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Nigel I thought your review was very good. A lot of people here on DVinfo forget that not everybody out there in the world has been following HD cameras for the last few years like some odd cult like we have. There is a lot of back history that needs to be told. If you left all of it out then some new person would be more confused trying to figure out what you were talking about. They would end up having more questions then what your review would have answered for them.
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Old October 6th, 2006, 09:54 AM   #12
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Quote:
Originally Posted by Tony Tremble

Its not a trivial issue and you must realise that it is not possible to set up 3 point lighting when interviewing a junkie in a sink estate....:)

TT
Now that's funny ;)

I personally didn't whack up the gain on the V1, but another guy in the UK (Simon Wyndham) who has the V1 for testing/review has put the gain up and I'm sure he told me it held up just fine.

From my Z1 days I found you could gain up a bit and the image quality did not suffer, I think the new Sony CMOS technology holds up even better and is supposed to be indistinguishable from zero gain; within reason.

I'll bare in mind low-light capabilities for the future.
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Old October 6th, 2006, 10:32 AM   #13
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Nigel's review

I read Nigel's review. Now I've somehow by default become a Sony regular. It just seems that whenever I needed or wanted a piece of equipment, Sony had the right combination of features to fit my needs. You see, I am not earning a living from these things, its an avocation for me. I suppose I'm the ultimate Sony consumer. I have an FX1. This year, when we first heard about the Canon new offerings, there was a fresh look. Sony now counters with a camera that meets a lot of different needs, and that old consumer "need to have" blood began to boil...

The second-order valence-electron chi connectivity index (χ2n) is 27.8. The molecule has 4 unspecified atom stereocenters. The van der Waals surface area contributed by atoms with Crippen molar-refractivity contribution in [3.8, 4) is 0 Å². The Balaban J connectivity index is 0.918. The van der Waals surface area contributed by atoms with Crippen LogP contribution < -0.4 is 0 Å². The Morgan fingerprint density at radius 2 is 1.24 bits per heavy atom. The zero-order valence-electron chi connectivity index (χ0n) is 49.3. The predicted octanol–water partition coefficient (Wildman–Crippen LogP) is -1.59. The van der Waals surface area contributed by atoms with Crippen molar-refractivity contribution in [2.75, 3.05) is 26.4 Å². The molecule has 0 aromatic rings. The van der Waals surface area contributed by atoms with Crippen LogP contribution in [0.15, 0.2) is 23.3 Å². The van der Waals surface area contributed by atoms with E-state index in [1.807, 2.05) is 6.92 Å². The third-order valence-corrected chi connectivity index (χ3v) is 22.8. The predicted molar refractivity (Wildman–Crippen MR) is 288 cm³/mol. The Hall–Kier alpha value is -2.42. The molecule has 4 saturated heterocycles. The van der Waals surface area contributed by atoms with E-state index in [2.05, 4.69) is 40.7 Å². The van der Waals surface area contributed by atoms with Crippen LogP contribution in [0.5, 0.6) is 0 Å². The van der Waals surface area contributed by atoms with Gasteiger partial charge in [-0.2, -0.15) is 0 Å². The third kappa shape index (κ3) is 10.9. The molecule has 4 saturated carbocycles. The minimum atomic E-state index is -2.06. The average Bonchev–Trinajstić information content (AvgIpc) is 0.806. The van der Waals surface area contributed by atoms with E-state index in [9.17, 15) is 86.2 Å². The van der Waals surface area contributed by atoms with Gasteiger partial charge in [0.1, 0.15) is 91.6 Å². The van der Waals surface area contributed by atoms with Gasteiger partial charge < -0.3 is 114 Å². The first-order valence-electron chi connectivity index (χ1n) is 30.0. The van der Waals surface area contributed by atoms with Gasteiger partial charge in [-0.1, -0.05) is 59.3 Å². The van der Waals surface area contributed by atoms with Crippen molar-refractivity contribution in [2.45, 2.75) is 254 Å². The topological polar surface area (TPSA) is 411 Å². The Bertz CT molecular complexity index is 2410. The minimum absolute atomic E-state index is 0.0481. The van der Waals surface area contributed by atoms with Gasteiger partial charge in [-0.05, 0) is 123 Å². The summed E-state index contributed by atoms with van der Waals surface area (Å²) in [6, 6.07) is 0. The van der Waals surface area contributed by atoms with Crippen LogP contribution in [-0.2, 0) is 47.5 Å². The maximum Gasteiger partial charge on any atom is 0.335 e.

Nigel's review was a breath of fresh air. It was honest, candid, and certainly gave me pause as to whether moving there to V1 or to a Canon will really gain much. The jury is still out on that, but Nigel's review is greatly appreciated..
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Old October 6th, 2006, 10:46 AM   #14
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Thanks Chris

We are all individual and different camcorders suit different requirements and people.

As you know (after reading my review) I used to own two Z1 camcorders and was very happy with them, then I read an article that convinced me I should be shooting progressive hence my selling them.

It was only because I have been using the JVCs a lot recently that I could easily see that I preferred the quality and characteristics of the JVC, but I would never tell anyone to buy the JVC Gy-HD111 over the Sony Z1. It depends on the application it is being used; the right tool for the job.

Personally I find servo-focus lenses very difficult to use and much prefer a full manual lens such as the one found on the JVC.

I'm a big Sony fan too, in fact I currently have on loan from Sony UK an XDCAM HD F350 model, which I'm putting through its paces over the weekend just for my own personal use. If the F350 is a jump up from the JVC I'll be selling off the JVC gear and buying an F350 instead. Then the V1 in 1080p mode would make a great second camera to this.

I believe that all the semi-professional/high-end prosumer cameras ranging from 3500 to 5700 i.e. the JVC GY-HD111, Canon XL H1, Panasonic HVX200 and Sony Z1 and V1 are all pretty much the same with little between them in the right hands so I'd say go for the camera that suits your needs. If you like servo-focus auto focus then the JVC is out, if you like solid state the Panny is the only option, if you shoot wildlife then interchangeable lenses is a must so the Panny and Sony cams are out; see where I'm going here.

I would really love to see Sony bring out a Sony GY-HD111 though ;) They would then have every corner covered, kind of like BMW having every area of the car market covered with a 1 series, 2 series, 3 series, 5 series, 6 series and a 7 series. Sony need a 5 series for 6,000 then there will be no stopping them.
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Old October 6th, 2006, 11:19 AM   #15
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What monitor do you use Nigel? I don't belive you can really compare HD cameras on a 19" monitor. Try looking at the difference on a 30" CRT or larger plasma and then you will really see what's good and what's not. I have tried to use a JVC 19' HD CRT and everything looks fine, no artifacts, very little grain. Then look at the same feed on a 40" plasma and all the grain, mosquito noise, differnces in sharpness soft focus etc LEAP out at you. One of the key issues with HD is that most viewers are going to be using a big screen and big screens are very unforgiving.